Many new hires are so anxious to make friends and a good impression that they often make mistakes that will leave them with neither.To ensure this isn’t you, check out the list below of 10 things you should be cautious of when you’re the new kid on the block:
1. Don’t tell your new manager how your old manager did things.
Unless you were hired to be a change agent in your new position, your new company has little interest in how your old company handled things. Your new company has likely been successfully doing things the same way for a while, and there isn’t much that will scorch a manager’s ears like a new hire trying to change policies and procedures that have worked well.
Avoid saying things like, “That’s not how we used to do it at the Ajax Company.” It is almost certain that unless someone specifically asked how you did things at the Ajax Company, your new company doesn’t want to know. Use this phrase too often, and you could find yourself back on the street.
2. Don’t be too trusting of your new work mates.
This doesn’t mean you should be a wallflower. It just means that you may want to remain somewhat guarded until you know for sure that the guy you think is just being nice isn’t looking for information to use against you or with which to embarrass you. Sounds creepy, but it does happen.
3. Don’t run to your manager about every little thing.
New hires are expected to have questions concerning policies and procedures. Attempt to glean that information from those you are working with closely before disturbing your manager with petty questions that could make you appear to be either a brown noser or inept, either of which would be a bad thing.
4. Don’t be a “know-it-all.”
Be willing to hear your new boss or co-workers out before jumping in with, “I know.” It may be that you do “know,” but you may learn something new by letting them complete their thought. Having a willingness to listen to instruction you may not think you need can be a great way to show a true desire to get along and be a team player.
5. Address those in authority properly.
Just because your boss calls his boss by their first name doesn’t give you permission to do likewise. Asking permission to do so even when those at your level already do so is a sign of respect that will not be forgotten.
6. Keep your complaints to a minimum.
You may end up with the worst schedule in your office or the desk chair with the loose wheel. Guess what? So did everyone else when they first started. Get over it. Do the best you can with the schedule and equipment you may have to work with. It’s not likely to go on forever and may teach you to have a little sympathy for the next new person.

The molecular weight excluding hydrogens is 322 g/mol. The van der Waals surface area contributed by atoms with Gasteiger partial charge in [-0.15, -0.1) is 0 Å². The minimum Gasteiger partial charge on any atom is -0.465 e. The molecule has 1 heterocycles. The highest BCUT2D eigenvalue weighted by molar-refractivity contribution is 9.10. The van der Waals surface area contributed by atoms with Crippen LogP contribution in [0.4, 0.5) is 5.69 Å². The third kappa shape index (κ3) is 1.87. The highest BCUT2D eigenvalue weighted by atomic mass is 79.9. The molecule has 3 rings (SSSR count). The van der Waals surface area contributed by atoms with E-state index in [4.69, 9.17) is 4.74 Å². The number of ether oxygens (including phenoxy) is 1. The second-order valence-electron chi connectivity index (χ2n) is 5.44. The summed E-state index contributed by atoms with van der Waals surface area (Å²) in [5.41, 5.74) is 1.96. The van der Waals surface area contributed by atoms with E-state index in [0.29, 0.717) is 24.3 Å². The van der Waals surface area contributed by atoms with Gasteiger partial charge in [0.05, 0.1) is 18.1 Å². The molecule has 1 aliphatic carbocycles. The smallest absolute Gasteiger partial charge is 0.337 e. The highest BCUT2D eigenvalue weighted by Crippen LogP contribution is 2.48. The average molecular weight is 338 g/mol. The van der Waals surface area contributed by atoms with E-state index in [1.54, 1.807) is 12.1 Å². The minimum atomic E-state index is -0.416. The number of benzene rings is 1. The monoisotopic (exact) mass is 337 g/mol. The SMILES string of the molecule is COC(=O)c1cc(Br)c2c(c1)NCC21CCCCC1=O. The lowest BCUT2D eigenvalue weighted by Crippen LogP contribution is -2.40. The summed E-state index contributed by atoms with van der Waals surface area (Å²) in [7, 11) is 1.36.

7. Be who you want to be.
The fun thing about starting a new job is that you get to reinvent yourself. Take advantage of your new surroundings by leaving the “old” you at your last job. This doesn’t mean you should pretend to be someone you’re not, just try improving upon who you already are—particularly if you didn’t like the person you were before.
8. Don’t take sides.
Being new gives you the unique option to remain neutral in your new office. Take some time getting to know the dynamics of those you work with before engaging in situations you may not have enough information about yet. Coming down on the wrong side could mean a very brief career or an uncomfortably long one.
9. Keep time off to a minimum.
If you had planned events prior to joining your new team, these should have been discussed and OK’ed before accepting your new role. Excessive tardiness and absenteeism looks particularly bad when you’re the new guy.
10. Identify and stay away from negative employees.
Nothing shortens a career faster than feeding into the negative vibes coming from those who are unhappy in their position and use every opportunity to bring others down with them. These types really like to glom on to new employees, in particular, mostly because the rest of the staff won’t give them the time of day. Guard yourself from this soul-stealing monster at all costs, or suffer wallowing in the same stew.
Being new can be quite rewarding when you conscientiously avoid the little mistakes that can mean big trouble. So hold your head up, take a deep breath, and proceed with caution.
Jacqui Barrett-Poindexter is a Glassdoor career and workplace expert, chief career writer and partner with CareerTrend, and is one of only 28 Master Resume Writers (MRW) globally. Jacqui and her husband, “Sailor Rob,” host a lively careers-focused blog at http://careertrend.net/blog. Jacqui is a power Twitter user (@ValueIntoWords), listed on several “Best People to Follow” lists for job seekers.
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